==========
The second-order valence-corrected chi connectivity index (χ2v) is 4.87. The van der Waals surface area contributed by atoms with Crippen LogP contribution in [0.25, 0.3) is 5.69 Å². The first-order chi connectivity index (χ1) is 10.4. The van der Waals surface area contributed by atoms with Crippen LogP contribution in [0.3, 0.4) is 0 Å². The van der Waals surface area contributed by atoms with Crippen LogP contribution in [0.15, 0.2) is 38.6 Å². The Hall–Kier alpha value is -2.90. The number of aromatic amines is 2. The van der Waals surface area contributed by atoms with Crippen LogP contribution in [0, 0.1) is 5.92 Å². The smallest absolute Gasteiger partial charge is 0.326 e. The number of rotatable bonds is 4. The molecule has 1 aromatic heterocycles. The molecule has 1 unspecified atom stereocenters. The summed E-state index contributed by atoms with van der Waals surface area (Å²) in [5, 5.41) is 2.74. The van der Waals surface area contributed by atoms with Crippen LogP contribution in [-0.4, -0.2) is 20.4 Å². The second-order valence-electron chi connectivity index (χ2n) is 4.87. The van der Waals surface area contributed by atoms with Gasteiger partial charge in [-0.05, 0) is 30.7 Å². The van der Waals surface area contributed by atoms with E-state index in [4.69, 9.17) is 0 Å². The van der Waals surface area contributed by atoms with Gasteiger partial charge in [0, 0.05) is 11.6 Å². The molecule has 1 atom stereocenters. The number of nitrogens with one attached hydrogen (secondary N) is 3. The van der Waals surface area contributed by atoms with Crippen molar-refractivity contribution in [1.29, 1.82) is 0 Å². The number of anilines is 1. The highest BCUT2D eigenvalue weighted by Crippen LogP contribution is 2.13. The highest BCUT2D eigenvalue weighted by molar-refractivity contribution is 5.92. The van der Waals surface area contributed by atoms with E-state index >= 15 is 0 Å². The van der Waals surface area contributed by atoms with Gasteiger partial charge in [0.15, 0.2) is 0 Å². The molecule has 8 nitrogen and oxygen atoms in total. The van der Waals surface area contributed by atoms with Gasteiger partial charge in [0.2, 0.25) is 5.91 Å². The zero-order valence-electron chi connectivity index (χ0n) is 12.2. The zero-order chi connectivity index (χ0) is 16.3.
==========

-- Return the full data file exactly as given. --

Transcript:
The second-order valence-corrected chi connectivity index (χ2v) is 4.87. The van der Waals surface area contributed by atoms with Crippen LogP contribution in [0.25, 0.3) is 5.69 Å². The first-order chi connectivity index (χ1) is 10.4. The van der Waals surface area contributed by atoms with Crippen LogP contribution in [0.3, 0.4) is 0 Å². The van der Waals surface area contributed by atoms with Crippen LogP contribution in [0.15, 0.2) is 38.6 Å². The Hall–Kier alpha value is -2.90. The number of aromatic amines is 2. The van der Waals surface area contributed by atoms with Crippen LogP contribution in [0, 0.1) is 5.92 Å². The smallest absolute Gasteiger partial charge is 0.326 e. The number of rotatable bonds is 4. The molecule has 1 aromatic heterocycles. The molecule has 1 unspecified atom stereocenters. The summed E-state index contributed by atoms with van der Waals surface area (Å²) in [5, 5.41) is 2.74. The van der Waals surface area contributed by atoms with Crippen LogP contribution in [-0.4, -0.2) is 20.4 Å². The second-order valence-electron chi connectivity index (χ2n) is 4.87. The van der Waals surface area contributed by atoms with Gasteiger partial charge in [-0.05, 0) is 30.7 Å². The van der Waals surface area contributed by atoms with E-state index in [4.69, 9.17) is 0 Å². The van der Waals surface area contributed by atoms with Gasteiger partial charge in [0, 0.05) is 11.6 Å². The molecule has 1 atom stereocenters. The number of nitrogens with one attached hydrogen (secondary N) is 3. The van der Waals surface area contributed by atoms with Crippen molar-refractivity contribution in [1.29, 1.82) is 0 Å². The number of anilines is 1. The highest BCUT2D eigenvalue weighted by Crippen LogP contribution is 2.13. The highest BCUT2D eigenvalue weighted by molar-refractivity contribution is 5.92. The van der Waals surface area contributed by atoms with E-state index >= 15 is 0 Å². The van der Waals surface area contributed by atoms with Gasteiger partial charge in [0.15, 0.2) is 0 Å². The molecule has 8 nitrogen and oxygen atoms in total. The van der Waals surface area contributed by atoms with Gasteiger partial charge in [0.2, 0.25) is 5.91 Å². The zero-order valence-electron chi connectivity index (χ0n) is 12.2. The zero-order chi connectivity index (χ0) is 16.3.